Wine & more
Dealcoholized (alcohol-free) Wine
Alcohol-free still and sparkling wines are on trend. Even though they comprise one of the smallest segments in the wine scene as a niche product, demand and supply are steadily growing. This is because, as with beer, consumers are increasingly asking about alcohol-free wines.
Do alcohol-free wines taste good?
Some respondents to a DWI-commissioned study by Nielsen said they did not even want to test alcohol-free wines, although they had never tried it before. The perception that alcohol-free wines do not have a good taste may well be justified in view of the earlier methods of production.
Production of non-alcoholic wines: then and now
Alcohol-free wines are created by removing alcohol from a finished wine. Previously this was done at elevated temperatures, which destroyed the aromas and lost the complexity of the fruit. Today the processes are designed to conserve the aromas, for example vacuum distillation, which work even at low temperatures. With such new production methods and the preservation of the aromas, the taste of the non-alcoholic products has improved significantly.
Compensating for the loss of alcohol
Aromatic varieties such as Sauvignon Blanc or Gewürztraminer are often used as base wines. They provide an intense aroma, which compensates for the lack of alcohol in the wine. In this context, residual sweetness is also often used to compensate. This is because alcohol is an important flavor carrier in wine, just like fat is in food. In the case of non-alcoholic sparkling wines, carbon dioxide is primarily used for compensation.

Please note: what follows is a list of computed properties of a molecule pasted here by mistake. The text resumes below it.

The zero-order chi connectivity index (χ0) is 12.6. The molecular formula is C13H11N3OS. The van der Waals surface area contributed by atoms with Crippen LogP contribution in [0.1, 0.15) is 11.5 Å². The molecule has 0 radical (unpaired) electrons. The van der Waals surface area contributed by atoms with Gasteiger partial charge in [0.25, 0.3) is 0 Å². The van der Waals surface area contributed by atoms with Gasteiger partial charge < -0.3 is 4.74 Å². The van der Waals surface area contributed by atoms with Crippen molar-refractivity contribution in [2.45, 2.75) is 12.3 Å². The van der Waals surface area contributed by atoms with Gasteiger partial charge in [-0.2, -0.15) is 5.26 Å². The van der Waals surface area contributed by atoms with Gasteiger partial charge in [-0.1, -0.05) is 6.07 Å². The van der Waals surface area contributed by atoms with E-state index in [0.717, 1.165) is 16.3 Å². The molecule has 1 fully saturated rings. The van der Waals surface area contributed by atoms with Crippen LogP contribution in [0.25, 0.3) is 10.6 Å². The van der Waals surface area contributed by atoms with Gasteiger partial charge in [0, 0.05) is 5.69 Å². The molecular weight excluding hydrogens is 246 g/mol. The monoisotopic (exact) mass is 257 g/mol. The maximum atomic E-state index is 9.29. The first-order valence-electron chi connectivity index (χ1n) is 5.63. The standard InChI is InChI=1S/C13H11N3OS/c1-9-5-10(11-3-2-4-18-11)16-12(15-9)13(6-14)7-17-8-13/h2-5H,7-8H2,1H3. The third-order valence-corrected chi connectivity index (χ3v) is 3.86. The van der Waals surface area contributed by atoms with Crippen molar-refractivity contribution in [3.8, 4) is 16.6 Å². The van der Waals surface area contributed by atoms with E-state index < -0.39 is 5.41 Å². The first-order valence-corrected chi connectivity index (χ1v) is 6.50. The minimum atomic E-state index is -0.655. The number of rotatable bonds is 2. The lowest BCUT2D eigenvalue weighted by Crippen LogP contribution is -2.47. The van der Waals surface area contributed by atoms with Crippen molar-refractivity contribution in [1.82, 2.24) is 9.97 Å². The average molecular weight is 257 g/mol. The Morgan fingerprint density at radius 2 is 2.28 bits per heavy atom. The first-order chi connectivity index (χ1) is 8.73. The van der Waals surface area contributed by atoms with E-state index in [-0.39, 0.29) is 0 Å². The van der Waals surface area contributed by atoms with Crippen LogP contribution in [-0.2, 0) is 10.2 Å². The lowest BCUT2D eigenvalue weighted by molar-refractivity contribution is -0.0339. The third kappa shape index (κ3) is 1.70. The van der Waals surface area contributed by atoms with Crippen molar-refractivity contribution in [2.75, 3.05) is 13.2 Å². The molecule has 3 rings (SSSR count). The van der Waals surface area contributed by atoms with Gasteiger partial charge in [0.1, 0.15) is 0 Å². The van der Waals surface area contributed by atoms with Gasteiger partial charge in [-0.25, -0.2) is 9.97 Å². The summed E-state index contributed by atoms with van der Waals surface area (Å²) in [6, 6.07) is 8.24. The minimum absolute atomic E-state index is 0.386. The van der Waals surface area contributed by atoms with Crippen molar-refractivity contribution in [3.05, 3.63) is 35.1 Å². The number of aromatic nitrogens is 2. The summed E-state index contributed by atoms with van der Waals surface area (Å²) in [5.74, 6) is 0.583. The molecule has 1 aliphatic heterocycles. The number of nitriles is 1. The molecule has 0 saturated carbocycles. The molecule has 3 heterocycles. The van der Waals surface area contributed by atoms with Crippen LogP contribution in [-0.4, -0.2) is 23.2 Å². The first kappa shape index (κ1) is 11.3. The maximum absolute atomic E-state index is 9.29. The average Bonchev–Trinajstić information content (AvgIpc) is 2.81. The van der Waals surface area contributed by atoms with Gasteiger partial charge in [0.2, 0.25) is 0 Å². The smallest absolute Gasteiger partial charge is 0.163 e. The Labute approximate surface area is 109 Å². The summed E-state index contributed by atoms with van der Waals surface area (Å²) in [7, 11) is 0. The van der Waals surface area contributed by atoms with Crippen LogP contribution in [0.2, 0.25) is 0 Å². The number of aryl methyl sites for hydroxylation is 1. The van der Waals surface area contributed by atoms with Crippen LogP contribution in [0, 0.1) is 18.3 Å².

Why is the demand increasing?
Health-conscious enjoyment and a balanced lifestyle are much more present today than in the past, which further increases the demand for low- and no-alcohol alternatives. The fact that these products often contain significantly fewer calories also plays a role. Despite their niche status, alcohol-free wines are increasingly in demand. Those who want to consciously avoid alcohol but enjoy the flavours of wine, have found a satisfying alternative with alcohol-free still and sparkling wines.